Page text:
China’s Bold Plans in House: The Moon, Mars and Past
China’s April launch of the main module for its newest orbiting space station attracted more international attention than expected for all the wrong reasons. After reaching orbit, the main rocket booster crashed threateningly back to Earth in what is known as “uncontrolled reentry”. The debris landed in the Indian Ocean in May, narrowly missing the Maldives and leading to criticism of how China is launching its heaviest missile, the Long March 5B.
More launches like this one are coming anyway. The mission was the first of eleven needed to build China’s third and most ambitious space station by the end of 2022. Two more Long March 5B missiles will carry additional modules, and other variants will launch smaller parts. Four missions, one planned for June, will bring Chinese astronauts back into space after more than four years.
China’s first two space stations were short-lived prototypes, but these are meant to work for a decade or more. Mr. Xi, the Chinese leader, likened it to Mao Zedong’s “Two Bombs, One Satellite” admonition, which referred to China’s race to develop a nuclear weapon, mounted it on an ICBM, and launched a satellite . Like all of China’s achievements in space, it is touted as evidence of the strength of the Communist Party-led state.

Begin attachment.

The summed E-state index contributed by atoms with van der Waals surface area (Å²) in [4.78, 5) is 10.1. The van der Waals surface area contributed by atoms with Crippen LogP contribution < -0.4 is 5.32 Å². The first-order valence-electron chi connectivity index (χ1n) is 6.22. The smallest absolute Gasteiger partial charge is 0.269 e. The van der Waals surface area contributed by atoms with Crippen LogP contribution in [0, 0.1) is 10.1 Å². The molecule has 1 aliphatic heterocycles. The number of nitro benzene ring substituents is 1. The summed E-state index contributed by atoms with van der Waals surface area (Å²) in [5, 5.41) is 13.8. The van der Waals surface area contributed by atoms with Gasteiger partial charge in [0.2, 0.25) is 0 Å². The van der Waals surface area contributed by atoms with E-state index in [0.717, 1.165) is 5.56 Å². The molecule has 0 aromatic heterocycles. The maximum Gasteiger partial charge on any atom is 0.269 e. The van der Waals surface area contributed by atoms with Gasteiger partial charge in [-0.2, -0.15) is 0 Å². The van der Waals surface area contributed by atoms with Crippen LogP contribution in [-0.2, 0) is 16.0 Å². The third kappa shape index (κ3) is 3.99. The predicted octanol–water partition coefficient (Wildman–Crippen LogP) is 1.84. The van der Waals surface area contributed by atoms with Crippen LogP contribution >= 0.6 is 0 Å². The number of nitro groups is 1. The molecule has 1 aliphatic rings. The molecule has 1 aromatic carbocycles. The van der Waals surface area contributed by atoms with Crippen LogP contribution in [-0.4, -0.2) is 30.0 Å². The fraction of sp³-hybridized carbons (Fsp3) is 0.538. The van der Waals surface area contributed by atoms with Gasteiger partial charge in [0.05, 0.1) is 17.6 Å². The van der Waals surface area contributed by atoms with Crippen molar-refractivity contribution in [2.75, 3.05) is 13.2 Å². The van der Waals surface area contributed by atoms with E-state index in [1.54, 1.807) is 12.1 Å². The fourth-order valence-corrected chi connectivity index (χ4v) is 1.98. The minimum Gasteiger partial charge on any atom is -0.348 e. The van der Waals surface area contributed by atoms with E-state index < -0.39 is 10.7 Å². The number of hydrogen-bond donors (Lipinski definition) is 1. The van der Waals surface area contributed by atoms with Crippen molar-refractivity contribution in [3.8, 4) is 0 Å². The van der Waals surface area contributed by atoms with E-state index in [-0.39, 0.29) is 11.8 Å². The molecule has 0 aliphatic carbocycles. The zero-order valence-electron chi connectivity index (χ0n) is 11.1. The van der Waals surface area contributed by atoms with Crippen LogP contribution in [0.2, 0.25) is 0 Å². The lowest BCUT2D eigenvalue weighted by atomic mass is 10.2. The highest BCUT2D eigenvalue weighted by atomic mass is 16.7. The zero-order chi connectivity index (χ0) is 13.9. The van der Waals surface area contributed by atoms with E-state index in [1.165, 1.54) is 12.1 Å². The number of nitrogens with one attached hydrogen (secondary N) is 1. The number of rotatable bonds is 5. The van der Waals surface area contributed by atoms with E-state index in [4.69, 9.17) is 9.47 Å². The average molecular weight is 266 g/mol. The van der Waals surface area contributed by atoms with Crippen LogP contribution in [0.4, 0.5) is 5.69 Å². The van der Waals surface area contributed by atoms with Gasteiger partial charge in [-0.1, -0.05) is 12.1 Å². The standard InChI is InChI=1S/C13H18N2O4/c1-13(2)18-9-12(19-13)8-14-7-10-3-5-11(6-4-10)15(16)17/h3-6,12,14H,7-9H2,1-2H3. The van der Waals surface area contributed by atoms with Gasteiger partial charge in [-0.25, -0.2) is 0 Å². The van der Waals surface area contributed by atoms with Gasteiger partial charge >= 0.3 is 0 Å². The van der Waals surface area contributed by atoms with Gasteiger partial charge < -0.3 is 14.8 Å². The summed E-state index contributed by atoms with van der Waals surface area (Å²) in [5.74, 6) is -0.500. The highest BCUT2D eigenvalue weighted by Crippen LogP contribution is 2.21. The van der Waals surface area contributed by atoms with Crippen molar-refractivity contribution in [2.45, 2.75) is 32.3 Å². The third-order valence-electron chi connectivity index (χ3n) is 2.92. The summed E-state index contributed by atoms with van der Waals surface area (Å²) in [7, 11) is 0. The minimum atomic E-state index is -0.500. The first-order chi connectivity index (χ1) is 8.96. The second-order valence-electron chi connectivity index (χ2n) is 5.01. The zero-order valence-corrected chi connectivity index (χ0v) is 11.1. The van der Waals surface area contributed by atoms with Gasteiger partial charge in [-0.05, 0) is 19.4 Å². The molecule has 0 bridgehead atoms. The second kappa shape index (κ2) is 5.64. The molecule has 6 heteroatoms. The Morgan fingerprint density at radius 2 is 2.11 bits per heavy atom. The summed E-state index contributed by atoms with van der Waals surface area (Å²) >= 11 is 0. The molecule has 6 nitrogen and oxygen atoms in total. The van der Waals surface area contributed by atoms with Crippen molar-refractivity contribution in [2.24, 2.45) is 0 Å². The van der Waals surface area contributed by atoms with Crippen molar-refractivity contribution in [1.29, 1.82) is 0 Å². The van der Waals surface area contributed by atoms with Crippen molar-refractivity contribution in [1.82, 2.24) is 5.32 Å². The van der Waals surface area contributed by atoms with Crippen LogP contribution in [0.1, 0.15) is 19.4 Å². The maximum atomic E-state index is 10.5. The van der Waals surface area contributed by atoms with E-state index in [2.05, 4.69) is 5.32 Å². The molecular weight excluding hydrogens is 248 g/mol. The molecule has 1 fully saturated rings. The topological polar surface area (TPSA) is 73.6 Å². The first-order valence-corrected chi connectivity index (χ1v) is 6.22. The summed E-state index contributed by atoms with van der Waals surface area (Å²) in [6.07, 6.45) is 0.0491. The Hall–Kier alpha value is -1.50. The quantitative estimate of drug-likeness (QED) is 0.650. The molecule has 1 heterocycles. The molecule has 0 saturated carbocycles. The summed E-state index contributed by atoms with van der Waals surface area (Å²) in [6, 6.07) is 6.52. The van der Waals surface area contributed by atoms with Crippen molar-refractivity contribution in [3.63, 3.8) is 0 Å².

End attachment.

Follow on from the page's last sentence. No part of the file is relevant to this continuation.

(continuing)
The International Space Station, jointly developed by the United States, Russia and others, is nearing the end of its planned life in 2024. What happens after that is unclear. NASA has suggested keeping the station in operation for a few more years. Russia has announced that it will withdraw by 2025.
If the station goes out of service, China could be the only game in town for some time.
The station – as the first two are called Tiangong or “Heavenly Palace” – can accommodate three astronauts for long-term missions and up to six for shorter periods of time. China selected a team of 18 astronauts, some of whom are civilians (only one is a woman). The first three are slated to spend three months in space, which would beat the 33-day record set for Chinese astronauts in 2016.
Hao Chun, director of China’s manned space agency, told state news media that astronauts from other nations would be allowed to visit aboard Chinese or their own spacecraft, although they would require a docking mechanism “by Chinese standards,” which is different from those on the ship International space station. He said some foreign astronauts were learning Mandarin in preparation.